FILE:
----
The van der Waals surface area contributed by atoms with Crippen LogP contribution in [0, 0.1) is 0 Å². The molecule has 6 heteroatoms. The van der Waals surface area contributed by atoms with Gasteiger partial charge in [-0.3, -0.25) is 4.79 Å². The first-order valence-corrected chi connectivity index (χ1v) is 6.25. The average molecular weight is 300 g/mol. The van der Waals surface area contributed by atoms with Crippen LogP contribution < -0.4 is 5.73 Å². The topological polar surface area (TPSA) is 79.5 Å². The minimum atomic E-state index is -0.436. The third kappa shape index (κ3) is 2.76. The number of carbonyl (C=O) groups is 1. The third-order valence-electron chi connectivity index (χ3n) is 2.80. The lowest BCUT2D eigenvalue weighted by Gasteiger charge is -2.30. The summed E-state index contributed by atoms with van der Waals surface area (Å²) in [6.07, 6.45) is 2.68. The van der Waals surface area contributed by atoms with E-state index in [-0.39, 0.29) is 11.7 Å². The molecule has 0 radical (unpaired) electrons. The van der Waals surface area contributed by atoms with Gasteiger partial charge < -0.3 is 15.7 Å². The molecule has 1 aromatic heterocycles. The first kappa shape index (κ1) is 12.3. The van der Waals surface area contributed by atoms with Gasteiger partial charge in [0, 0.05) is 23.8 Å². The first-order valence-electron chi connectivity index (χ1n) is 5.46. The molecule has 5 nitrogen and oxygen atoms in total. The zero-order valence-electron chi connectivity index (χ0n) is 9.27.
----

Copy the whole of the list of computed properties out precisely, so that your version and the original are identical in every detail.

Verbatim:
The van der Waals surface area contributed by atoms with Crippen LogP contribution in [0, 0.1) is 0 Å². The molecule has 6 heteroatoms. The van der Waals surface area contributed by atoms with Gasteiger partial charge in [-0.3, -0.25) is 4.79 Å². The first-order valence-corrected chi connectivity index (χ1v) is 6.25. The average molecular weight is 300 g/mol. The van der Waals surface area contributed by atoms with Crippen LogP contribution < -0.4 is 5.73 Å². The topological polar surface area (TPSA) is 79.5 Å². The minimum atomic E-state index is -0.436. The third kappa shape index (κ3) is 2.76. The number of carbonyl (C=O) groups is 1. The third-order valence-electron chi connectivity index (χ3n) is 2.80. The lowest BCUT2D eigenvalue weighted by Gasteiger charge is -2.30. The summed E-state index contributed by atoms with van der Waals surface area (Å²) in [6.07, 6.45) is 2.68. The van der Waals surface area contributed by atoms with E-state index in [-0.39, 0.29) is 11.7 Å². The molecule has 0 radical (unpaired) electrons. The van der Waals surface area contributed by atoms with Gasteiger partial charge < -0.3 is 15.7 Å². The molecule has 1 aromatic heterocycles. The first kappa shape index (κ1) is 12.3. The van der Waals surface area contributed by atoms with Gasteiger partial charge in [0, 0.05) is 23.8 Å². The first-order valence-electron chi connectivity index (χ1n) is 5.46. The molecule has 5 nitrogen and oxygen atoms in total. The zero-order valence-electron chi connectivity index (χ0n) is 9.27.